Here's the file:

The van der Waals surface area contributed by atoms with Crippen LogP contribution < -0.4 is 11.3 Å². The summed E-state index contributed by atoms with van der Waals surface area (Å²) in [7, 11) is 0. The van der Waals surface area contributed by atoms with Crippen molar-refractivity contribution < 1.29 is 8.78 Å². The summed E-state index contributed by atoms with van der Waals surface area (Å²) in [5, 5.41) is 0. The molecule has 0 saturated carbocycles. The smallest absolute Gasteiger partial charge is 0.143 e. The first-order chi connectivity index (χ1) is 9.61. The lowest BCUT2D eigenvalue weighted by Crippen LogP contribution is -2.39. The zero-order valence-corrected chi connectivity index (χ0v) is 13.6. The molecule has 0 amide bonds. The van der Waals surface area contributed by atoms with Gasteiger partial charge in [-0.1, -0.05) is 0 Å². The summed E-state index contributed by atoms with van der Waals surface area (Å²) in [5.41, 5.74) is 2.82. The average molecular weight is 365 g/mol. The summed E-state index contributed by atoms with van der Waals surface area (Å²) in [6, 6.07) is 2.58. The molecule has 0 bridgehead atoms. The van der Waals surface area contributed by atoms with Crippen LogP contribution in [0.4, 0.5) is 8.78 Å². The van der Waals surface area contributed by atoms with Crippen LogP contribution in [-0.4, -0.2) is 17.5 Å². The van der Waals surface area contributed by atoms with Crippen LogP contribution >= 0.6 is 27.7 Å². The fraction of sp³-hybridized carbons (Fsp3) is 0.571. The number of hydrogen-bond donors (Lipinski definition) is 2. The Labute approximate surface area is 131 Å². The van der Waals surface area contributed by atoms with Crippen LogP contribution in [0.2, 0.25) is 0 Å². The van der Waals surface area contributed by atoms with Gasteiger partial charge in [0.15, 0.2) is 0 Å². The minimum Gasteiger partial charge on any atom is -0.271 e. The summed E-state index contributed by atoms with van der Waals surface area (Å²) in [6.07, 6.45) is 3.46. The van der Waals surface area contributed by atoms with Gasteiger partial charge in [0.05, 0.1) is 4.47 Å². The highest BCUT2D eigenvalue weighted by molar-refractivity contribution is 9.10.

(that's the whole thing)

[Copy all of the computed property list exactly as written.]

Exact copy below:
The van der Waals surface area contributed by atoms with Crippen LogP contribution < -0.4 is 11.3 Å². The summed E-state index contributed by atoms with van der Waals surface area (Å²) in [7, 11) is 0. The van der Waals surface area contributed by atoms with Crippen molar-refractivity contribution < 1.29 is 8.78 Å². The summed E-state index contributed by atoms with van der Waals surface area (Å²) in [5, 5.41) is 0. The molecule has 0 saturated carbocycles. The smallest absolute Gasteiger partial charge is 0.143 e. The first-order chi connectivity index (χ1) is 9.61. The lowest BCUT2D eigenvalue weighted by Crippen LogP contribution is -2.39. The zero-order valence-corrected chi connectivity index (χ0v) is 13.6. The molecule has 0 amide bonds. The van der Waals surface area contributed by atoms with Gasteiger partial charge in [-0.1, -0.05) is 0 Å². The summed E-state index contributed by atoms with van der Waals surface area (Å²) in [5.41, 5.74) is 2.82. The average molecular weight is 365 g/mol. The summed E-state index contributed by atoms with van der Waals surface area (Å²) in [6, 6.07) is 2.58. The molecule has 0 bridgehead atoms. The van der Waals surface area contributed by atoms with Crippen LogP contribution in [0.4, 0.5) is 8.78 Å². The van der Waals surface area contributed by atoms with Crippen LogP contribution in [-0.4, -0.2) is 17.5 Å². The van der Waals surface area contributed by atoms with Crippen LogP contribution >= 0.6 is 27.7 Å². The fraction of sp³-hybridized carbons (Fsp3) is 0.571. The number of hydrogen-bond donors (Lipinski definition) is 2. The Labute approximate surface area is 131 Å². The van der Waals surface area contributed by atoms with Crippen LogP contribution in [0.2, 0.25) is 0 Å². The van der Waals surface area contributed by atoms with Gasteiger partial charge in [0.15, 0.2) is 0 Å². The minimum Gasteiger partial charge on any atom is -0.271 e. The summed E-state index contributed by atoms with van der Waals surface area (Å²) in [6.07, 6.45) is 3.46. The van der Waals surface area contributed by atoms with Gasteiger partial charge in [0.05, 0.1) is 4.47 Å². The highest BCUT2D eigenvalue weighted by molar-refractivity contribution is 9.10.